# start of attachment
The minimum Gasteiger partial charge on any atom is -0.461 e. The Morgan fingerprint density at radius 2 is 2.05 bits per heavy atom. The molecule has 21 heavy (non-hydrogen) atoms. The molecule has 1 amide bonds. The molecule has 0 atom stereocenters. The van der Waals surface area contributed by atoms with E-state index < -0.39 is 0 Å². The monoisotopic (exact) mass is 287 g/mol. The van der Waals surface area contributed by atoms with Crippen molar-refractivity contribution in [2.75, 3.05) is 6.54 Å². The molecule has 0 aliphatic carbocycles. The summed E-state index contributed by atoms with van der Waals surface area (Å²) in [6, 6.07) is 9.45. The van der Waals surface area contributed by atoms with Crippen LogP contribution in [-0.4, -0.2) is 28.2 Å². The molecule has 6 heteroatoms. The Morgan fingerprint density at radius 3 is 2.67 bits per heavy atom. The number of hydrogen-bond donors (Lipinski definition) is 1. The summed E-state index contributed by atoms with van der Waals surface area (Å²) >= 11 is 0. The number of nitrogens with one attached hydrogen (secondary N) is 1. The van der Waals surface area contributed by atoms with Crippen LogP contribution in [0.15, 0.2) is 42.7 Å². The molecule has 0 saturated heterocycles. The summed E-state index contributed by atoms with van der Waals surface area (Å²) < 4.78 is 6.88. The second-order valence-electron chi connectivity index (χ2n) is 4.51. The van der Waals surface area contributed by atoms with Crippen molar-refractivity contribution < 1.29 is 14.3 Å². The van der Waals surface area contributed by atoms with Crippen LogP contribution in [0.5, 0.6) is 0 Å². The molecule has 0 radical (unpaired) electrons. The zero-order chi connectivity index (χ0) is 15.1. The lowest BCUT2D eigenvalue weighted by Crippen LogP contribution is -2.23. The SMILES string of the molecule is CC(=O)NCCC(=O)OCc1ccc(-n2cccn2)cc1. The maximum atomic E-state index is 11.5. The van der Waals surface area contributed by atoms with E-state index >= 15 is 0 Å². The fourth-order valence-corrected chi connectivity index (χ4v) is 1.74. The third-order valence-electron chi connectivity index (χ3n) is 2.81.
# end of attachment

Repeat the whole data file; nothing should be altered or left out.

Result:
The minimum Gasteiger partial charge on any atom is -0.461 e. The Morgan fingerprint density at radius 2 is 2.05 bits per heavy atom. The molecule has 21 heavy (non-hydrogen) atoms. The molecule has 1 amide bonds. The molecule has 0 atom stereocenters. The van der Waals surface area contributed by atoms with E-state index < -0.39 is 0 Å². The monoisotopic (exact) mass is 287 g/mol. The van der Waals surface area contributed by atoms with Crippen molar-refractivity contribution in [2.75, 3.05) is 6.54 Å². The molecule has 0 aliphatic carbocycles. The summed E-state index contributed by atoms with van der Waals surface area (Å²) in [6, 6.07) is 9.45. The van der Waals surface area contributed by atoms with Crippen LogP contribution in [-0.4, -0.2) is 28.2 Å². The molecule has 6 heteroatoms. The Morgan fingerprint density at radius 3 is 2.67 bits per heavy atom. The number of hydrogen-bond donors (Lipinski definition) is 1. The summed E-state index contributed by atoms with van der Waals surface area (Å²) >= 11 is 0. The number of nitrogens with one attached hydrogen (secondary N) is 1. The van der Waals surface area contributed by atoms with Crippen LogP contribution in [0.15, 0.2) is 42.7 Å². The molecule has 0 saturated heterocycles. The summed E-state index contributed by atoms with van der Waals surface area (Å²) < 4.78 is 6.88. The second-order valence-electron chi connectivity index (χ2n) is 4.51. The van der Waals surface area contributed by atoms with Crippen molar-refractivity contribution < 1.29 is 14.3 Å². The van der Waals surface area contributed by atoms with Crippen LogP contribution in [0.5, 0.6) is 0 Å². The molecule has 0 radical (unpaired) electrons. The zero-order chi connectivity index (χ0) is 15.1. The lowest BCUT2D eigenvalue weighted by Crippen LogP contribution is -2.23. The SMILES string of the molecule is CC(=O)NCCC(=O)OCc1ccc(-n2cccn2)cc1. The maximum atomic E-state index is 11.5. The van der Waals surface area contributed by atoms with E-state index >= 15 is 0 Å². The fourth-order valence-corrected chi connectivity index (χ4v) is 1.74. The third-order valence-electron chi connectivity index (χ3n) is 2.81.